Soon-to-be blocked? Chrissy Teigen, Hillary Clinton and more celebrities were in the mood to poke fun when they received a presidential text message from Donald Trump.
Nearly every U.S. smartphone received the “Presidential Alert” on Wednesday, October 3. The message was a test of the Federal Emergency Management Agency’s newest system, which will send out a mass text if a national emergency occurs.
Teigen, 32, was not thrilled when she received the message. “NOOOOOOO THE ALERT,” she tweeted. “IT HAPPENED.”
“Making sure this works,” Clinton, 70, joked on Twitter along with a link to an article about the presidential alert test.
Jimmy Kimmel shared a photoshopped screenshot on Instagram which read, “Presidential Alert WITCH HUNT, CROOKED HILLARY, NO COLLUSION, CONFIRM KAVANAUGH, #MAGA.” The 50-year-old late night host captioned the image: “Did anyone else get this? #PresidentialAlert.”
Patti Murin tweeted: “Who sends out the alert when the emergency is actually the President?”
“HARD PASS ON THE PRESIDENTIAL ALERT,” American Horror Story actress Leslie Grossman wrote on Twitter.
Amber Tamblyn seemed disappointed, tweeting, “That’s it?”
Non-celebrities chimed in with their reactions as well. “congrats to tiffany trump, who just received her first ever text from her dad!” one Twitter user quipped.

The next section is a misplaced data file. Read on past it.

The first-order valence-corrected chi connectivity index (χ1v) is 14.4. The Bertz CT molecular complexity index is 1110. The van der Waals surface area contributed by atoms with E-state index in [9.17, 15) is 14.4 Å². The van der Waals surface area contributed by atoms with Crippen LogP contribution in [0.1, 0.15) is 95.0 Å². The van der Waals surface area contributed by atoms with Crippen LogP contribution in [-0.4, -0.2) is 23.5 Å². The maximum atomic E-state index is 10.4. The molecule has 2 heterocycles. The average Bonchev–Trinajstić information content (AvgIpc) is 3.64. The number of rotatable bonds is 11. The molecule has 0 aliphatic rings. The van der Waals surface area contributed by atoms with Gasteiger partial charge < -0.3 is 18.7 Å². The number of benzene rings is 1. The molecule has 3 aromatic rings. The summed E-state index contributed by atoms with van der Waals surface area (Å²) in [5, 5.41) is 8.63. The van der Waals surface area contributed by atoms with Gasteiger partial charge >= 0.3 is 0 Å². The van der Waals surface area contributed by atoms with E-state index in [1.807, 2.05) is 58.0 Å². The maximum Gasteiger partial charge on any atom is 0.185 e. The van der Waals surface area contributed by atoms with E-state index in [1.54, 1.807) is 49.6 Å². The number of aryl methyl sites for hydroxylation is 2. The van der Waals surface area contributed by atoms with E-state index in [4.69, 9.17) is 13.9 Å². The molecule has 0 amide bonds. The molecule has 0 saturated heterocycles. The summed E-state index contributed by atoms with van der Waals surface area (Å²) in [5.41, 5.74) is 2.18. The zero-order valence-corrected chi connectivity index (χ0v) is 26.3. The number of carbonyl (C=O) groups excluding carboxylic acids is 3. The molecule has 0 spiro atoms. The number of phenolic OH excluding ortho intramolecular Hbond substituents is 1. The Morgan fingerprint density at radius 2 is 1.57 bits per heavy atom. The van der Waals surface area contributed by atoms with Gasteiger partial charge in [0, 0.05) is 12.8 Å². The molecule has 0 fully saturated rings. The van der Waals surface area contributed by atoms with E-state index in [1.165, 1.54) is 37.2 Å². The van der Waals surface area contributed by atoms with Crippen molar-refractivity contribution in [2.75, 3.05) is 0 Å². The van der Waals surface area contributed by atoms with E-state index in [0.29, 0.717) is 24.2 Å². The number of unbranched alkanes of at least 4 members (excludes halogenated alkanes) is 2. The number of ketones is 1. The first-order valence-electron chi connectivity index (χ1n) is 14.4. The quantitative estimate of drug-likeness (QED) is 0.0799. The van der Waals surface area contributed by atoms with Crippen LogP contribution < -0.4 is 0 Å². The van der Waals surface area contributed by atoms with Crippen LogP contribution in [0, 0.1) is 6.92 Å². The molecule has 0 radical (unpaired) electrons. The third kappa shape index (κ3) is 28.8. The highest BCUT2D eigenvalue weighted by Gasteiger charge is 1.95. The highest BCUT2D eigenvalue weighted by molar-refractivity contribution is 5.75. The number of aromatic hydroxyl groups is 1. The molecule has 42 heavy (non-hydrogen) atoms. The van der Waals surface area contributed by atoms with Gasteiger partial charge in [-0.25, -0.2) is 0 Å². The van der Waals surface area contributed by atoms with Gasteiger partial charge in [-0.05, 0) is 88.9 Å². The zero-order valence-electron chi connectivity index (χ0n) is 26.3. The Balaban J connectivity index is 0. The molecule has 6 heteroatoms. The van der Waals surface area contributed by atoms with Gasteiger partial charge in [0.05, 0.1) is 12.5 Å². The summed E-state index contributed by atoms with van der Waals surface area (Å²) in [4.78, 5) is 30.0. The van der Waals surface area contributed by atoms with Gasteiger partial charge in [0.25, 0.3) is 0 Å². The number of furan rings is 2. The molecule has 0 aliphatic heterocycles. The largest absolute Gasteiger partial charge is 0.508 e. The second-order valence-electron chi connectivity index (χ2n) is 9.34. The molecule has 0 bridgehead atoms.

Another tweeted, “I can tell that the President didn’t write this alert. There are no spelling mistakes and the grammar is perfect.”
Someone who didn’t receive the message was happy to be left out, writing: “I literally have still not gotten the #PresidentialAlert. I didn’t know getting ghosted could ever make me this happy.”
The alert became an instant meme, with some rewriting the text to poke fun at Trump, 72, and others pointing out its similarity to moments in TV shows such as Pretty Little Liars.
Time magazine reported that FEMA’s system reaches approximately 75 percent of Americans. There is no way to opt out. Trump and presidents to come will decide when an alert is necessary, but FEMA will write the content of the messages.
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The first test of the alert read, “THIS IS A TEST of the National Wireless Emergency Alert System. No action is needed.”
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